Highbury House, London, United Kingdom
Architects: Architecture for London
Conserving the past, updating the future
Redevelopment projects in conservation areas have to tread carefully to stay in line with strict planning requirements...
This house extension and refurbishment by Architecture for London transforms a Victorian terraced property in a conservation area. The brief was to create open plan spaces with an improved relationship to the garden, and a kitchen that could be enjoyed as a social space. The original kitchen was dark, and had a very low ceiling height of just over two metres.
Works included the demolition of the poor quality conservatory and original rear rooms at both ground and first floors. This allowed a double height space to be created in the new kitchen.
A bespoke polished stainless steel chandelier adds drama and the reflections emphasise the verticality of the double height space. Polished stainless finishes are continued internally with a recessed stainless display case and externally with cladding details.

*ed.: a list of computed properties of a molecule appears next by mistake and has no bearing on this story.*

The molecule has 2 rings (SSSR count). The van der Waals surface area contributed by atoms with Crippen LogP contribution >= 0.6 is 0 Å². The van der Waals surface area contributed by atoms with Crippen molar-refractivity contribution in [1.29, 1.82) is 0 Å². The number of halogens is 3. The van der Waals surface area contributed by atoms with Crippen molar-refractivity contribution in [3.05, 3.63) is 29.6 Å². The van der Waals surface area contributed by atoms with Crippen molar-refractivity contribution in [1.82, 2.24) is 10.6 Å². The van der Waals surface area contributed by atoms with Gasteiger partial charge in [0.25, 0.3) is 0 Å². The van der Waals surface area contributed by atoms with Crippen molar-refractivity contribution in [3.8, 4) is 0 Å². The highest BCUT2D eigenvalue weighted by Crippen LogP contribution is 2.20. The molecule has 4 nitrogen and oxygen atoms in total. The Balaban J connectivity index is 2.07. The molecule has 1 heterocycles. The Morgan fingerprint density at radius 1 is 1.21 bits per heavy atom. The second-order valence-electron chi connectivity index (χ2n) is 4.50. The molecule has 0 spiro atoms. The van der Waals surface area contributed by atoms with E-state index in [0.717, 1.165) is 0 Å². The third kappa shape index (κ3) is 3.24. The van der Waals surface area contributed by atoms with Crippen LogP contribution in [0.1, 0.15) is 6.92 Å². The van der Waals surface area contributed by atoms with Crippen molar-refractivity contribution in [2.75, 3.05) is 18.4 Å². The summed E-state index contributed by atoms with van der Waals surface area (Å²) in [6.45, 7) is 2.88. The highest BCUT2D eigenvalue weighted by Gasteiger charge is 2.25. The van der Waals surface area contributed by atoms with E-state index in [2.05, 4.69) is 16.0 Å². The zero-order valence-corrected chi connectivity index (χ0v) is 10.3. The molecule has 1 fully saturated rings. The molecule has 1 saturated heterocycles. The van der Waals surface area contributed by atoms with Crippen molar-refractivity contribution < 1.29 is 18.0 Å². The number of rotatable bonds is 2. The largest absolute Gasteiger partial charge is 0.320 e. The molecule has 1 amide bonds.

Tall, 3.1m fine framed glass doors allow uninterrupted views to the exterior, and a sculpted ceiling profile with curved plasterwork leads the eye toward the garden.
The previous narrow corridor was unsuitable for carrying large items through to the kitchen, so the ground floor plan was reconfigured and a more generous circulation route created. This now leads through the reception rooms, with a large opening to the kitchen connecting the spaces and allowing good natural light levels in the rear reception room. The polished concrete floor of the kitchen provides a uniform textured surface that continues into the garden, and this matches the extension cladding. The garden design features a bespoke timber fence with planters in limestone.
The WAN House of the Year Award 2018 is open for entries
Architecture for London